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Yes, the Top 1 Percent Do Pay Their Fair Share in Income Taxes

 -- Published: Wednesday, 29 April 2015 | Print  | Disqus 

By Frank Holmes

In January 2014, I posted what has unexpectedly become one of my most widely-read articles, “What Does It Take to Be in the Top 1 Percent? Not as Much as You Think.” Seeing as it’s now over a year later and most of us have already either filed our federal income taxes or applied for an extension, I thought it would make sense to follow up on last year’s post and tackle a commonly-held misconception about how much the top 1 percent really contributes. 

A good place to start is a February 2015 poll conducted by the Pew Research Center, which found that a whopping 72 percent of respondents felt that “some wealthy people don’t pay their fair share” in federal income taxes.

Everyone is entitled to his or her opinion, of course. But in this matter, the facts tell a different story. On the contrary, top-earning Americans pay such a huge percentage of income taxes that the country’s lowest earners don’t have to.

According to the Tax Policy Center, those in the top quintile of earners were responsible for paying 83.9 percent of all income taxes in 2014. Those in the bottom quintile, on the other hand, “paid” a negative rate of -2.2 percent.

How Federal Income Taxes Were Distributed in 2014

Income Range

Share of Total U.S. Income

Share of Total Income Tax

Above $134,300



$79,500 to $134,300



$47,300 to $79,500



$24,200 to $47,300



$0 to $24,200



Source: Tax Policy Center, Wall Street Journal, U.S. Global Investors


To get an even greater sense of just how much top earners pay in taxes, let’s unpack some of the data from the top row, which represents those who earn over $134,300 per year.

At the very pinnacle of this bracket—the 1 percent—is where you’ll find the Bill Gateses and Warren Buffetts and Larry Ellisons. About 3 million Americans—or roughly the entire population of Chicago, the third-most populous U.S. city—are members of this often-maligned group of people. According to the Congressional Budget Office, they have an average annual income of $1,031,900 after paying an average federal individual income tax rate of 29 percent. Collectively, they account for about 17 percent of total U.S. income ($13.7 trillion in 2014), and yet their share of all income taxes paid ($1.4 trillion in 2014) amounts to 46 percent.

If you do the math, you’ll find that these 3 million Americans were responsible for contributing approximately $644 billion in tax revenue in 2014.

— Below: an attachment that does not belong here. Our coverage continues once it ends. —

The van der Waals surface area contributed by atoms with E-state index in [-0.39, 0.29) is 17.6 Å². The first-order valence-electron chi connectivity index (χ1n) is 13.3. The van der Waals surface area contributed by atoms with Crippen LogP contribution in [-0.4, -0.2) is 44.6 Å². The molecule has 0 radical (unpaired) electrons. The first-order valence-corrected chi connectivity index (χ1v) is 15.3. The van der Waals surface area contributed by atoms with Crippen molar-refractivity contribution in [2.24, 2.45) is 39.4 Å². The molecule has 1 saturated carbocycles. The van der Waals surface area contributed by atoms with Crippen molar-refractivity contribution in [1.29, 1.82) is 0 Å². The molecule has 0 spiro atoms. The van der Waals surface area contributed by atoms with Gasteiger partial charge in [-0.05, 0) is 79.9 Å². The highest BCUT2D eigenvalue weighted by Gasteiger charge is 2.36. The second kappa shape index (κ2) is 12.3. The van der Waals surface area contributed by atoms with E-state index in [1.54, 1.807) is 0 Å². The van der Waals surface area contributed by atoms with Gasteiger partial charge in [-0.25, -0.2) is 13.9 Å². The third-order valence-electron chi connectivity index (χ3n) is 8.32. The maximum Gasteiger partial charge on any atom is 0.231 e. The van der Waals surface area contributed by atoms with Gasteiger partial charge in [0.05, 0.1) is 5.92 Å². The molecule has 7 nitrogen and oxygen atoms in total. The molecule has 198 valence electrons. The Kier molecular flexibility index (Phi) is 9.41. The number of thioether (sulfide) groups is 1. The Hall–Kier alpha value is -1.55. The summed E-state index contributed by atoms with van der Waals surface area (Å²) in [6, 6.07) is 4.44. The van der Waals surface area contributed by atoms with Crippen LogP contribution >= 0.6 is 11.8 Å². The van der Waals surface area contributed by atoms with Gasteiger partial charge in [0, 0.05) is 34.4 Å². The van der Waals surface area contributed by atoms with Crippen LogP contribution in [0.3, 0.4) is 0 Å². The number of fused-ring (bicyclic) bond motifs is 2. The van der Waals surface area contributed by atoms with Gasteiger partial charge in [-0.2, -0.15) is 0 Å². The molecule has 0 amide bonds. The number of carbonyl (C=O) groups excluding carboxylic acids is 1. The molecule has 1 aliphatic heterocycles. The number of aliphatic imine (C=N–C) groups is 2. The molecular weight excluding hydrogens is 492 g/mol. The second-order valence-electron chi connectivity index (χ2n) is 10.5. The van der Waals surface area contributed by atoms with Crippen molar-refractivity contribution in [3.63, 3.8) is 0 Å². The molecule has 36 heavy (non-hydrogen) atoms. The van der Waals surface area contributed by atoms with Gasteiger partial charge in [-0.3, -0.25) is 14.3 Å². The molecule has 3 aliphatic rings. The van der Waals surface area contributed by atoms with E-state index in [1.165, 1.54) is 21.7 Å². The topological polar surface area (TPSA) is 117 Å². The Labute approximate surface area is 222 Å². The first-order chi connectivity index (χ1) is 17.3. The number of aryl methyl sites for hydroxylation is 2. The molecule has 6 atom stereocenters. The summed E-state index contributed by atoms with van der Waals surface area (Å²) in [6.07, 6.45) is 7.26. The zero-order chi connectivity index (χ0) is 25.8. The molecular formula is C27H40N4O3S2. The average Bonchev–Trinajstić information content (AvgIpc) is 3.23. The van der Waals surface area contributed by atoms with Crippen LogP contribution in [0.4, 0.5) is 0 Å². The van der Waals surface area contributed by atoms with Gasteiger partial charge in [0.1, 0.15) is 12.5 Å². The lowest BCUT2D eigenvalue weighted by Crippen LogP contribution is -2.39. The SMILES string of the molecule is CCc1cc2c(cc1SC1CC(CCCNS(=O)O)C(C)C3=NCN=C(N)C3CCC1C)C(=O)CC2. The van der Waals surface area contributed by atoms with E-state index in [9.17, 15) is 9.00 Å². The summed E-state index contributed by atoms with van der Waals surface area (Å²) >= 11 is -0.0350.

Below is another way to visualize it. The combined percentage of those who make between $0 and $49,999 (and who reported filing their income taxes in 2013) is 63.4 percent. Yet they contribute only 6.2 percent of all income taxes.

On the other end of the spectrum, the combined percentage of those who earn $100,000 and above is only 15 percent. Yet they contribute over three quarters of all income taxes.        

To be clear, I am not shaming low-income earners or insinuating that they “don’t pull their own weight.” It only stands to reason that because they make less, they pay less in taxes. Nor am I glorifying the wealthy. I am merely trying to refute the misconception that they “don’t pay their fair share,” as the Pew Research poll revealed. Indeed they do, as all of the data show.

Seeking Tax-Free Income

In fiscal year 2014, the government drew in $1.4 trillion, an all-time record.

Close to half of its revenue—46 percent, to be exact—depended on citizens dutifully paying their taxes.

This has been the case since at least 1945. Even as the share of corporate taxes has shrunk and payroll taxes increased over the course of seven decades, the share of individual income taxes has remained pretty steady in the 40- to 50-percent range. 

Indeed, it’s every American’s duty to pay his or her fair share, but there are ways to responsibly minimize one’s tax burden.

One such way that’s favored by high net worth individuals is by investing in municipal bonds, which go untaxed at the federal level and often at the state and local levels.

Our Near-Term Tax Free Fund (NEARX) invests only in investment-grade munis on the short end of the curve, which is where investors want to be when the Federal Reserve comes around to raising interest rates.